I think where I’m coming from here is that I don’t tend to like villains who aren’t really involved in the main conflict of a story, and I don’t like it when villains are evil for the sake of being evil. So even if Hans’s betrayal was completely logical given the character, and it was well-explained afterwards, I still felt like it took attention away from the main conflict, which was the disagreement between the sisters.

Plus, I have this weird thing about stories not needing villains. I’m always a little disappointed when a story has gone really well and then feels the need to incorporate a villain without it being necessary up until that point. I really, really like circumstances/society as villain – the idea that things are going wrong for the protagonists because they’re trying to do something that’s just plain difficult, or because there are groups who think differently to them entirely legitimately (or even because the people who think the same way as them believe in different methods), not because there’s a person out there who is specifically trying to thwart their plans because they’re mean and evil. And that’s basically how Hans came across to me. He was mean and evil because he was too ambitious and didn’t care about other people in his quest for power. And the story wasn’t about power. It was about acceptance and family.

As I said before – Frozen is by no means the only movie with this problem. I wish there wasn’t such a perception that movies can’t be interesting to kids without a villain (Studio Ghibli probably collectively sits back and laughs whenever it’s suggested in earshot of them). But I’m not the target audience, so I’ll just have my villains and like it, I suppose.

Video Games for the Narrative

You guys, I get so excited about video games.

No, really, games are very exciting.  I might not be one of those people who’s totally behind the gamification movement (I think a lot of it is really, really cool, except when it’s suddenly not), and I’m not convinced that the game will replace non-interactive media entirely (though I like the idea of transmedia storytelling), but I really do get excited over video games – how they work, how they integrate gameplay and narrative, how they allow the interactive elements to alter the experience from playthrough to playthrough … particularly how player choice and player input shapes the medium.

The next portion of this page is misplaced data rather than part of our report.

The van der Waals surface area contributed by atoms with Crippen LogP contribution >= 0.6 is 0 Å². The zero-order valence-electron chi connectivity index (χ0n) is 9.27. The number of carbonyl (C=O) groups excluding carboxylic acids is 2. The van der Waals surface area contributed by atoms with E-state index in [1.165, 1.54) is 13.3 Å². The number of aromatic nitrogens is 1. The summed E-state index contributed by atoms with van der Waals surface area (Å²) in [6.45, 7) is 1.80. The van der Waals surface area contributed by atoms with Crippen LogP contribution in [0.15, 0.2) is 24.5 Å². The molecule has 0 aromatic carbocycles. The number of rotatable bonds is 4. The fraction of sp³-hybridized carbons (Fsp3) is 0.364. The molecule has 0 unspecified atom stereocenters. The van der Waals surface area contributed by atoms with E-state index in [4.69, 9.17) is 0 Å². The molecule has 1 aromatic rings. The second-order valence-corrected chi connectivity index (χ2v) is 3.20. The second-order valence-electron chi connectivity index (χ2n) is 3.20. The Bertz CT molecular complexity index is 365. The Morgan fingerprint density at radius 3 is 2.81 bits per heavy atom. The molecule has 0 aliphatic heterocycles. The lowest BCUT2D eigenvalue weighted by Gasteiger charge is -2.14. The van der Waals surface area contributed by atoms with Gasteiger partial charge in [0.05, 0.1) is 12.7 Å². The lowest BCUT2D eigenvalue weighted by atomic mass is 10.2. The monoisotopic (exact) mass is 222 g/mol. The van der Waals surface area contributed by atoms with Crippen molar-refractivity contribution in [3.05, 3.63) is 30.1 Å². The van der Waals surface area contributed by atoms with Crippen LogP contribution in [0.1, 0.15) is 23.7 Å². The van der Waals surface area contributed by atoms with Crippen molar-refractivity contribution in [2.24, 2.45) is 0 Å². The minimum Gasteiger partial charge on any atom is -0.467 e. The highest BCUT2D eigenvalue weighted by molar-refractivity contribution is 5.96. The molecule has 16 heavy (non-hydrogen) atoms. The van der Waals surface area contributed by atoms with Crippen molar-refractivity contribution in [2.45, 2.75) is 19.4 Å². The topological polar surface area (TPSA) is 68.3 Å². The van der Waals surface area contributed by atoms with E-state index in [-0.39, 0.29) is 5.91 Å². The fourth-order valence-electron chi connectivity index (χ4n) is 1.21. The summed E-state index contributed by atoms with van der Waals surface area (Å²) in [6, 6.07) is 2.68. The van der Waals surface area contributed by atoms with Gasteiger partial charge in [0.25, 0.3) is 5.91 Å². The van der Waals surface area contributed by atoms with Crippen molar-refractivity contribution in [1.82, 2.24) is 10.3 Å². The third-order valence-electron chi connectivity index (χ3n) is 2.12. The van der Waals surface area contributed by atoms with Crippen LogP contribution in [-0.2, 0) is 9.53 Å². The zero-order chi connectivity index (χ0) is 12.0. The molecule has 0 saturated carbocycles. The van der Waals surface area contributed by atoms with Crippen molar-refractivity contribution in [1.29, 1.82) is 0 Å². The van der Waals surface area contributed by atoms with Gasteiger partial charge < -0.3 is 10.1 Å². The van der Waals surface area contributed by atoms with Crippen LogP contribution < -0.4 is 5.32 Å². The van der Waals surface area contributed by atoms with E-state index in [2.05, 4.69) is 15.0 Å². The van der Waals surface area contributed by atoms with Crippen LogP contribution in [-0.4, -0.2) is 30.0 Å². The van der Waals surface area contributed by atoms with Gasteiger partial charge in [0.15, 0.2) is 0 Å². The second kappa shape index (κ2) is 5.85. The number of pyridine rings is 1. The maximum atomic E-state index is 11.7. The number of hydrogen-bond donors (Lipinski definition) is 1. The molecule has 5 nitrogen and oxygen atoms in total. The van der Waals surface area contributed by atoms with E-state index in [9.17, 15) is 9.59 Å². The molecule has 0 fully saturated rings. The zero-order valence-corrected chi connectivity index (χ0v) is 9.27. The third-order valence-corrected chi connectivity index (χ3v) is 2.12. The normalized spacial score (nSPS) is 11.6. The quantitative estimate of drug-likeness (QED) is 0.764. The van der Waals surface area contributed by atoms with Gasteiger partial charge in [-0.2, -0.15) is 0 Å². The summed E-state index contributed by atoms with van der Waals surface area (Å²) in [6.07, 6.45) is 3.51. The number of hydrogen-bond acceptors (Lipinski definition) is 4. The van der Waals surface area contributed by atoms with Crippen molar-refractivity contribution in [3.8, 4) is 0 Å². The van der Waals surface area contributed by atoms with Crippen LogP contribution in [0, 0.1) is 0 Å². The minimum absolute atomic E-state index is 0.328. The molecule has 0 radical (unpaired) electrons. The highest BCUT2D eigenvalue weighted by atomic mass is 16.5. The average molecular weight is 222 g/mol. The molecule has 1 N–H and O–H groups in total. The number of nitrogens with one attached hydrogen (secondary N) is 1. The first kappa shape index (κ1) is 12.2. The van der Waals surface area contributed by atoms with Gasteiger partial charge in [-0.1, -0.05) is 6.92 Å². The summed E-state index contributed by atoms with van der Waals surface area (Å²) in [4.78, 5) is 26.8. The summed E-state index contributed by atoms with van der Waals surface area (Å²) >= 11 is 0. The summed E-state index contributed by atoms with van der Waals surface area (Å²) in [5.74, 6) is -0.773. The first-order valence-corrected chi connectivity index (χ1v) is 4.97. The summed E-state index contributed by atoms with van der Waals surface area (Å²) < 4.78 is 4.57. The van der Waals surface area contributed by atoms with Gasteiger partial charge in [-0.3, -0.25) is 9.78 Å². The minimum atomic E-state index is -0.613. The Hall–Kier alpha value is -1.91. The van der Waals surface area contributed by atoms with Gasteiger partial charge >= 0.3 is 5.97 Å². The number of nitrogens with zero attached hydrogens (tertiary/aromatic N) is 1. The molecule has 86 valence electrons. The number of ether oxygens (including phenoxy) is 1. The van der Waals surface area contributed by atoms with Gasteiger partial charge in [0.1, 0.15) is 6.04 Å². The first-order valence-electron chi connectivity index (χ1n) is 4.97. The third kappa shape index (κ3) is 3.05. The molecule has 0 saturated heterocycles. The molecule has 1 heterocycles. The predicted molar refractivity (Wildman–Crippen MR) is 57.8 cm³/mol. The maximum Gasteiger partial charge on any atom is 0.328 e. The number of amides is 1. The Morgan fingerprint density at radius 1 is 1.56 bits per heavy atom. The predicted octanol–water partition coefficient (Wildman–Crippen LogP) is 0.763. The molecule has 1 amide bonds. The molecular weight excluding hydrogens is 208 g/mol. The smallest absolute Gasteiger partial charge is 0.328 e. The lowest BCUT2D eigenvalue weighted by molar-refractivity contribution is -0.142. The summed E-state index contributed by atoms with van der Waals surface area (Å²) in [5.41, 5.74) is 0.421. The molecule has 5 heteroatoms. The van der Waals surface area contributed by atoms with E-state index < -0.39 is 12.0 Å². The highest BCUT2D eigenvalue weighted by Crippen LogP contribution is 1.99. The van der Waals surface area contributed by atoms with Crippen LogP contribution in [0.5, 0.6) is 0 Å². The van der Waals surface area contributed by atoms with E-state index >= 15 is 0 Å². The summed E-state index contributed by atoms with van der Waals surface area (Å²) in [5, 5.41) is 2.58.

That’s the bit that really fascinates me – the player input.  It’s alright to do in tabletop RPGs, but the Game Master is infinitely flexible, unlike the code on a computer.  A player can really surprise me as a GM, and all I have to do is fix my notes and keep going, with maybe a slightly different plot.

A video game can’t do that – it can’t suddenly change the plot because a player never talked to a certain person, or killed someone they shouldn’t have, or just decided to go to the wrong town first.  Unless, of course, this was written into the game to begin with.

But that’s an entirely different blog post, and one I’m definitely not yet qualified to write.
This blog post is about personal preference, and why I feel a little bad about my choice in video games.

I do consider myself a writer, even if I’m not published.  I love the feeling of agency in games, the idea that I’m really affecting things in the game world as I play.

And yet, here’s a list of some of my favourite games:
Psychonauts.
Mass Effect.
King’s Quest series